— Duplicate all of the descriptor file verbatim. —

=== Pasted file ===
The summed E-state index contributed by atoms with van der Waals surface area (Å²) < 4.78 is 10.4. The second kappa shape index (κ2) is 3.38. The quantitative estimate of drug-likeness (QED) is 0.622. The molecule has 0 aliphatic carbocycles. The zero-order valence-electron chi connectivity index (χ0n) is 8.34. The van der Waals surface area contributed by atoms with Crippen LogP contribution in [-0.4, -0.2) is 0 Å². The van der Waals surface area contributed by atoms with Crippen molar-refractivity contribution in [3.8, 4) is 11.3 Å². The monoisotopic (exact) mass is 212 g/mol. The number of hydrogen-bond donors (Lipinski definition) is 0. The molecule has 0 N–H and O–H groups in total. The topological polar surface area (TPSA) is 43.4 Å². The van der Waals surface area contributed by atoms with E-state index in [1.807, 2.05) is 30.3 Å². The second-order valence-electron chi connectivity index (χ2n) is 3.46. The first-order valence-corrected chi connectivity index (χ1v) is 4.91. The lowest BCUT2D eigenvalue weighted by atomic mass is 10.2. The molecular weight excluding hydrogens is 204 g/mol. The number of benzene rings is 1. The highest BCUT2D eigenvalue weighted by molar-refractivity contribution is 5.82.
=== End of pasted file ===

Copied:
The summed E-state index contributed by atoms with van der Waals surface area (Å²) < 4.78 is 10.4. The second kappa shape index (κ2) is 3.38. The quantitative estimate of drug-likeness (QED) is 0.622. The molecule has 0 aliphatic carbocycles. The zero-order valence-electron chi connectivity index (χ0n) is 8.34. The van der Waals surface area contributed by atoms with Crippen LogP contribution in [-0.4, -0.2) is 0 Å². The van der Waals surface area contributed by atoms with Crippen molar-refractivity contribution in [3.8, 4) is 11.3 Å². The monoisotopic (exact) mass is 212 g/mol. The number of hydrogen-bond donors (Lipinski definition) is 0. The molecule has 0 N–H and O–H groups in total. The topological polar surface area (TPSA) is 43.4 Å². The van der Waals surface area contributed by atoms with E-state index in [1.807, 2.05) is 30.3 Å². The second-order valence-electron chi connectivity index (χ2n) is 3.46. The first-order valence-corrected chi connectivity index (χ1v) is 4.91. The lowest BCUT2D eigenvalue weighted by atomic mass is 10.2. The molecular weight excluding hydrogens is 204 g/mol. The number of benzene rings is 1. The highest BCUT2D eigenvalue weighted by molar-refractivity contribution is 5.82.